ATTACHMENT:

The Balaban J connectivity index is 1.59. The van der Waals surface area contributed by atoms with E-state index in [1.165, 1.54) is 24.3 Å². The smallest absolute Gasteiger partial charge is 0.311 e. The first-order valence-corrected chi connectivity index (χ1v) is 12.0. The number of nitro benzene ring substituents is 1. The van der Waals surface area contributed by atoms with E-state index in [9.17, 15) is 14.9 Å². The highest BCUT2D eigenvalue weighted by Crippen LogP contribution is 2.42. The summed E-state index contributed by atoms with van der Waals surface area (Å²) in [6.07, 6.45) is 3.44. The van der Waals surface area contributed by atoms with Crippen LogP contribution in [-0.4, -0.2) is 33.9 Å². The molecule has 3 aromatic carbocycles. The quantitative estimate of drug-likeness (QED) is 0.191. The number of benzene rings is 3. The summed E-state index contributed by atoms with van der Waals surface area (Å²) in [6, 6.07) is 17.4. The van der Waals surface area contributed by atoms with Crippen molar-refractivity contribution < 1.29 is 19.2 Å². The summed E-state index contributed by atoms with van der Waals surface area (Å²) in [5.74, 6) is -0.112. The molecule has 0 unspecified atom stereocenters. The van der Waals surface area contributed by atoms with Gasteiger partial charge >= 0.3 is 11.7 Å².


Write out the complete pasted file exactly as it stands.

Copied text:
The Balaban J connectivity index is 1.59. The van der Waals surface area contributed by atoms with E-state index in [1.165, 1.54) is 24.3 Å². The smallest absolute Gasteiger partial charge is 0.311 e. The first-order valence-corrected chi connectivity index (χ1v) is 12.0. The number of nitro benzene ring substituents is 1. The van der Waals surface area contributed by atoms with E-state index in [9.17, 15) is 14.9 Å². The highest BCUT2D eigenvalue weighted by Crippen LogP contribution is 2.42. The summed E-state index contributed by atoms with van der Waals surface area (Å²) in [6.07, 6.45) is 3.44. The van der Waals surface area contributed by atoms with Crippen LogP contribution in [-0.4, -0.2) is 33.9 Å². The molecule has 3 aromatic carbocycles. The quantitative estimate of drug-likeness (QED) is 0.191. The number of benzene rings is 3. The summed E-state index contributed by atoms with van der Waals surface area (Å²) in [6, 6.07) is 17.4. The van der Waals surface area contributed by atoms with Crippen molar-refractivity contribution < 1.29 is 19.2 Å². The summed E-state index contributed by atoms with van der Waals surface area (Å²) in [5.74, 6) is -0.112. The molecule has 0 unspecified atom stereocenters. The van der Waals surface area contributed by atoms with Gasteiger partial charge >= 0.3 is 11.7 Å².